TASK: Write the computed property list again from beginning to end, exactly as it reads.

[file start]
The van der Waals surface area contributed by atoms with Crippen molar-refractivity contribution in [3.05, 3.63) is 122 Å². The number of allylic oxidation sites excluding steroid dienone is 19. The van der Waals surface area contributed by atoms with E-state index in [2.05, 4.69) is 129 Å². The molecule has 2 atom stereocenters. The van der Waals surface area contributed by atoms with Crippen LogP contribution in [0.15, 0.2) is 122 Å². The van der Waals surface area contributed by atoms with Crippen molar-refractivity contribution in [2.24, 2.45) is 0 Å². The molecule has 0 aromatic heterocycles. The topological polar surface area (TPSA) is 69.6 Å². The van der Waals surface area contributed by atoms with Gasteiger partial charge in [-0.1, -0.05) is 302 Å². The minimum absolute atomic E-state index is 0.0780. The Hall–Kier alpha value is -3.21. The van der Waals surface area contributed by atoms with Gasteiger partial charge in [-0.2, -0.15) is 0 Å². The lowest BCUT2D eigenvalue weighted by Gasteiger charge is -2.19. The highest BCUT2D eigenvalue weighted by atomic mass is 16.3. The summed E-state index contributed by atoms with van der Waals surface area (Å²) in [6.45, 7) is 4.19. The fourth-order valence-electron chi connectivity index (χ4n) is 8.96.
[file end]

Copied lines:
The van der Waals surface area contributed by atoms with Crippen molar-refractivity contribution in [3.05, 3.63) is 122 Å². The number of allylic oxidation sites excluding steroid dienone is 19. The van der Waals surface area contributed by atoms with E-state index in [2.05, 4.69) is 129 Å². The molecule has 2 atom stereocenters. The van der Waals surface area contributed by atoms with Crippen LogP contribution in [0.15, 0.2) is 122 Å². The van der Waals surface area contributed by atoms with Crippen molar-refractivity contribution in [2.24, 2.45) is 0 Å². The molecule has 0 aromatic heterocycles. The topological polar surface area (TPSA) is 69.6 Å². The van der Waals surface area contributed by atoms with Gasteiger partial charge in [-0.1, -0.05) is 302 Å². The minimum absolute atomic E-state index is 0.0780. The Hall–Kier alpha value is -3.21. The van der Waals surface area contributed by atoms with Gasteiger partial charge in [-0.2, -0.15) is 0 Å². The lowest BCUT2D eigenvalue weighted by Gasteiger charge is -2.19. The highest BCUT2D eigenvalue weighted by atomic mass is 16.3. The summed E-state index contributed by atoms with van der Waals surface area (Å²) in [6.45, 7) is 4.19. The fourth-order valence-electron chi connectivity index (χ4n) is 8.96.